“I see nothing. We may sink and settle on the waves. The sea will drum in my ears. The white petals will be darkened with sea water. They will float for a moment and then sink. Rolling over the waves will shoulder me under. Everything falls in a tremendous shower, dissolving me.”
? Virginia Woolf,
The sea makes everything abide by its rhythm. Whether you are on a boat, floating, swimming or watching the waves crash onto shore, it pushes and pulls with a steadfast beat. You can either rock along with it, or drown. For this reason, the sea as life metaphor became central to the work of Virginia Woolf, an author widely credited with the invention the modernist novel. In both her fiction and non-fiction, Woolf invokes images of the ocean to signal the great and terrible experience of existence. Ephemeral yet eternal, constant yet always changing, Woolf’s waves can represent doom as much as they represent beauty or joy. The sea influenced her work beyond just simple metaphor, though. Famously, she structured her seminal and experimental novel To the Lighthouse as an emulation of the titular structure’s shape. In her writer’s diary, she visualizes the plot of her novel as “a curiously uneven time sequence—a series of great balloons, linked by straight narrow passages of narrative.” The lighthouse, a beacon of light and clarity in an abyss of darkness, guided Woolf through the chaos of experimental creation.
Wether in her fiction or her writer’s diary, the rhythm of waves carries Woolf’s words from sentence to sentence, each spilling into the next like a stream of consciousness. Reading her work posthumously, one cannot help but envision her final moments as she stood before a river, listening to the water burbling, and desperate to find peace as the threat of a second world war loomed over her. The return of the voices in her head, which she had battled with all her life and always left her incapable of writing, made Woolf believe she had no other choice. Picking up the heaviest stones she could find along the river bank, she dropped them into the her coat pockets one by one and waded into the water. “One ought to sink to the bottom of the sea, probably, and live alone with ones words,” she wrote once in her writer’s diary while pondering the challenges of breaking tradition as an artist. Perhaps that’s what she hoped to find at the bottom of the river that day: a place of solitude and silence, where she could explore her thoughts without the noise of the surface.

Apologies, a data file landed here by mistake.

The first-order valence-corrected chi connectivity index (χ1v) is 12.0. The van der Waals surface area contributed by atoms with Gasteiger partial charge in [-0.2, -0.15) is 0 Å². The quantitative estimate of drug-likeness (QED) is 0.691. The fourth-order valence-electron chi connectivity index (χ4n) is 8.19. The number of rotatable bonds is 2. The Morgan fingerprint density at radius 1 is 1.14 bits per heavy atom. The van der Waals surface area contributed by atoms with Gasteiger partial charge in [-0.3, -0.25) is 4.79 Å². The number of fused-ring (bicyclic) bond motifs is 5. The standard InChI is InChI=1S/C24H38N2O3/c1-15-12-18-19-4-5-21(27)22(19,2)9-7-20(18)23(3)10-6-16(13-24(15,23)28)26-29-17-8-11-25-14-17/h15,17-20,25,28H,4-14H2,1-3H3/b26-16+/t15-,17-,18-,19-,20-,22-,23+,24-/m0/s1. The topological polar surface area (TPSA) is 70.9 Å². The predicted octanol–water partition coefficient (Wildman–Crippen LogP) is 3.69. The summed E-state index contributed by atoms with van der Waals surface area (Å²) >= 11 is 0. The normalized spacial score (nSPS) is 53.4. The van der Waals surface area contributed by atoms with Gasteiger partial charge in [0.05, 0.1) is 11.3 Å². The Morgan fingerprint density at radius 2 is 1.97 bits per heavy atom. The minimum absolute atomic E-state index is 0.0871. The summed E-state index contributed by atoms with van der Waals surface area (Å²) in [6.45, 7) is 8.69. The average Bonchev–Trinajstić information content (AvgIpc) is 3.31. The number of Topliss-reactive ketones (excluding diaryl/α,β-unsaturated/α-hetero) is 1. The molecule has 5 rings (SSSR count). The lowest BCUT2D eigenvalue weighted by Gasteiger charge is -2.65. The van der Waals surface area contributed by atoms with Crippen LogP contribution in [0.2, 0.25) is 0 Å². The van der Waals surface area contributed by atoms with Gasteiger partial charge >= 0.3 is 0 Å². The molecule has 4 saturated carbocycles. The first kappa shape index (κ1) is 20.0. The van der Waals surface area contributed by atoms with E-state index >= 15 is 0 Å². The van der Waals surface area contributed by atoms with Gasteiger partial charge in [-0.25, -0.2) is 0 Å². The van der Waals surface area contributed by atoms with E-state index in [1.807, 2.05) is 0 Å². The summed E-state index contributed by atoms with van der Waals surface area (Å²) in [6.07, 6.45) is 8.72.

Woolf wasn’t the only artist and invetor who found refuge in isolation. Kafka also believed that “writing is utter solitude, the descent into the cold abyss of oneself.” Even Albert Einstein hypothesized that “the monotony and solitude of a quiet life stimulates the creative mind.” Creativity requires a space far enough removed from the world that the creator can start to see the thing as a whole. Left alone, far out at sea (or better yet, beneath it), you imagine life, rediscover it—brick by brick—with only your thoughts for reference.
On the surface, Trawl might appear to be an exploration game. You find yourself in the middle of the ocean during a storm, with the simple instruction to “recover the items lost at sea” and “rediscover and record the story they tell.” Interactions are limited to manning the boat, operating the trawl, and writing on a typewriter in the den below deck. A radio on the dashboard helps guide you toward the artifacts buried beneath the waves by sounding off a low chanting whenever you turn the ship’s wheel in the right direction. After dropping the trawl into the ocean and going full steam ahead, the bell eventually rings to signal a new discovery.
The items recovered range from the mundane to the curious: a rusty boot, a hatchet, a shattered snowglobe. Carrying your item down into the quiet warmth of the den, you find a red bench to safely place it upon, and a typewriter to record whatever thoughts it might bring to the surface. Plucking each key on the typewriter, isolated yet still surrounded, you feel at liberty to explore your own mind. How did a broken telephone wind up at the bottom of the ocean? What brought it to you? Why, of all the other possible things you could’ve uncovered, did this item surface? After jotting down some thoughts, you can roll the piece of paper into a bottle and send it back into the sea. Your writing becomes yet another artifact to be uncovered, another treasure buried beneath waves.
After repeating these actions a few times, you fall into a certain rhythm. Every step in the ritual is designed to be somewhat laborious: the trawl requires you to pull two different levers that creak with resistance when moved; the wheel is cumbersome and hard to turn; every time you finish a line on the type writer you must reset the cartridge. The waves rock you back and forth, back and forth, your actions subconsciously mirroring its pulse.
Trawl is an exploration game, but not in the traditional sense of the word. Like Woolf, it would seem creators Nate Gallardo and Danny Gallagher have cast themselves to the bottom of the ocean, brokeb tradition, and returned with a new genre for their art form. Unlike other exploration games, you do not walk around a pre-rendered and beautiful world or solve puzzles—in fact the closest thing to a puzzle in Trawl is the bewildering enigma of creation. Trawl gives you the freedom to discover a world you build for yourself, resurfacing treasures buried deep beneath the waves of your own subconscious.